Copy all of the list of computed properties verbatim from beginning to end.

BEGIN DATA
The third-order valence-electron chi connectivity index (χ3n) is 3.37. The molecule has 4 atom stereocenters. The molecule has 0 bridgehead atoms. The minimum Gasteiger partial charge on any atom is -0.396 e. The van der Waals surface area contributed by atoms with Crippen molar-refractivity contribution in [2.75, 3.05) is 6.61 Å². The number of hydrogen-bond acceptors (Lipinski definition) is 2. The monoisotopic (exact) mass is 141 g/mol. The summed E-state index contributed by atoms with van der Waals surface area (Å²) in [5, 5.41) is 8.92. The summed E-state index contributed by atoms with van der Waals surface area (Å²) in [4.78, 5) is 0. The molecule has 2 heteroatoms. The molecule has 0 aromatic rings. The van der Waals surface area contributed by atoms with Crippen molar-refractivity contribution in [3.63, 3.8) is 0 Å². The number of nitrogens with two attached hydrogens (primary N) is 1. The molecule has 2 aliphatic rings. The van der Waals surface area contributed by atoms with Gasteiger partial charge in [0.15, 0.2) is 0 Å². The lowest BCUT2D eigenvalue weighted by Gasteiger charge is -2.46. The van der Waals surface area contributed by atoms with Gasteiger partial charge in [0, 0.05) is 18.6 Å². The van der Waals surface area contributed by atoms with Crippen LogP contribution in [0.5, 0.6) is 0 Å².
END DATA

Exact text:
The third-order valence-electron chi connectivity index (χ3n) is 3.37. The molecule has 4 atom stereocenters. The molecule has 0 bridgehead atoms. The minimum Gasteiger partial charge on any atom is -0.396 e. The van der Waals surface area contributed by atoms with Crippen molar-refractivity contribution in [2.75, 3.05) is 6.61 Å². The number of hydrogen-bond acceptors (Lipinski definition) is 2. The monoisotopic (exact) mass is 141 g/mol. The summed E-state index contributed by atoms with van der Waals surface area (Å²) in [5, 5.41) is 8.92. The summed E-state index contributed by atoms with van der Waals surface area (Å²) in [4.78, 5) is 0. The molecule has 2 heteroatoms. The molecule has 0 aromatic rings. The van der Waals surface area contributed by atoms with Crippen molar-refractivity contribution in [3.63, 3.8) is 0 Å². The number of nitrogens with two attached hydrogens (primary N) is 1. The molecule has 2 aliphatic rings. The van der Waals surface area contributed by atoms with Gasteiger partial charge in [0.15, 0.2) is 0 Å². The lowest BCUT2D eigenvalue weighted by Gasteiger charge is -2.46. The van der Waals surface area contributed by atoms with Gasteiger partial charge in [0, 0.05) is 18.6 Å². The van der Waals surface area contributed by atoms with Crippen LogP contribution in [0.5, 0.6) is 0 Å².